Letter to Sen. Bill Nelson about electoral reform

By | March 28, 2008

March 28, 2008

Dear Senator Nelson,

I have just finished reading a March 27 article on cnn.com which discusses your proposal to overhaul the primary system, as well as to abolish the electoral college.

I think you are right that the primary system needs to be reformed, and I have some ideas about how to do that which I will share with you in more detail below.

However, before doing that, I would like to express my disagreement with your desire to abolish the electoral college.

One of the challenges faced by our forebears was how to ensure sufficient influence by small states on the Federal government. The solution they devised for the legislative branch was our bicameral legislature. The Senate, where every state is equally represented, ensures that the needs and desires of small states are taken into consideration, while the House, where representation is proportional, ensures that the desires of needs and desires of the population are considered.

The electoral college serves a similar function for the executive branch. By awarding all of the electors for a state to the candidate with the most votes, the system ensures that even small states have a significant influence over the outcome of the election. Changing to a system in which presidents are elected by popular vote, or to a system in which electors for each state are required to be awarded proportionally, would eliminate that safeguard and thus essentially disenfranchise all voters in small states, rather than ensuring that everyone’s vote matters, which I hope is your goal.

While I think it is reasonable to allow individual states to award their electors proportionally if they so choose, and it might make sense for large states to do this (since even a divided delegation of electors would still have influence over the outcome of the election), I doubt that smaller states would think it a good idea, nor do I think it should be mandated by Federal law.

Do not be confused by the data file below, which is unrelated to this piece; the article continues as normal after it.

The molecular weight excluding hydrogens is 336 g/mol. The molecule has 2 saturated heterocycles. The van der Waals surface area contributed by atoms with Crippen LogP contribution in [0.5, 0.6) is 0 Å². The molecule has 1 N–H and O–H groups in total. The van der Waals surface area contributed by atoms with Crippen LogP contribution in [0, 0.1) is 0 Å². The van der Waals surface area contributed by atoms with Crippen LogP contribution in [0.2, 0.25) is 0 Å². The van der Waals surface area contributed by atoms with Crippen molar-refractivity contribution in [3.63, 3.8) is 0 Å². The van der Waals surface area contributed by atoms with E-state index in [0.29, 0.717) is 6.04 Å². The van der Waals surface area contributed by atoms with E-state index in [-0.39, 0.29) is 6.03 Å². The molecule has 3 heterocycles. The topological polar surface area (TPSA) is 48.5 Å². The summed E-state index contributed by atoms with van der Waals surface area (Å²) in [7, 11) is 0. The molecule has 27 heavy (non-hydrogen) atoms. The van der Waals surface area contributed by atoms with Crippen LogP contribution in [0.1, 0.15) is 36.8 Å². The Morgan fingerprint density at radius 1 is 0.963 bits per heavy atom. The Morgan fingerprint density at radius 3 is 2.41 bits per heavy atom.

Now, concerning the other topic under discussion, our primary system…

Your idea to randomly assign when the primaries take place in each state is a great idea. I also support your idea to hold all primaries within a time span of a few months, so that the primary season is not ridiculously drawn out. And I agree that anyone who wishes should be allowed to vote absentee, and that (secure) voting by mail and the internet should be available. In short, all of your ideas for how to reform the system are great, and I heartily support them.

However, I have an idea of my own to add to yours, one to which I hope you will give serious consideration.

My idea is that every citizen should be allowed to choose when he or she casts his or her vote, and that ongoing tallies of the votes cast by all citizens thus far should be published on a regular basis. Secure mail and internet voting will make all this possible. This idea completely equalizes the primary system, making every citizen’s vote equal, by not giving any individual more or less influence over candidate selection due to being forced to vote on a particular date.

Another idea to consider is that if secure mail and internet voting are implemented, eventually voting in person at polling places can be completely eliminated, thus saving the taxpayers significant expense.

I have written about my idea in more detail at http://blog.kamens.brookline.ma.us/~jik/wordpress/2008/03/13/how-to-run-the-presidential-primary/ I hope you will take the time to read what I’ve written there and consider my suggestions.


Jonathan Kamens

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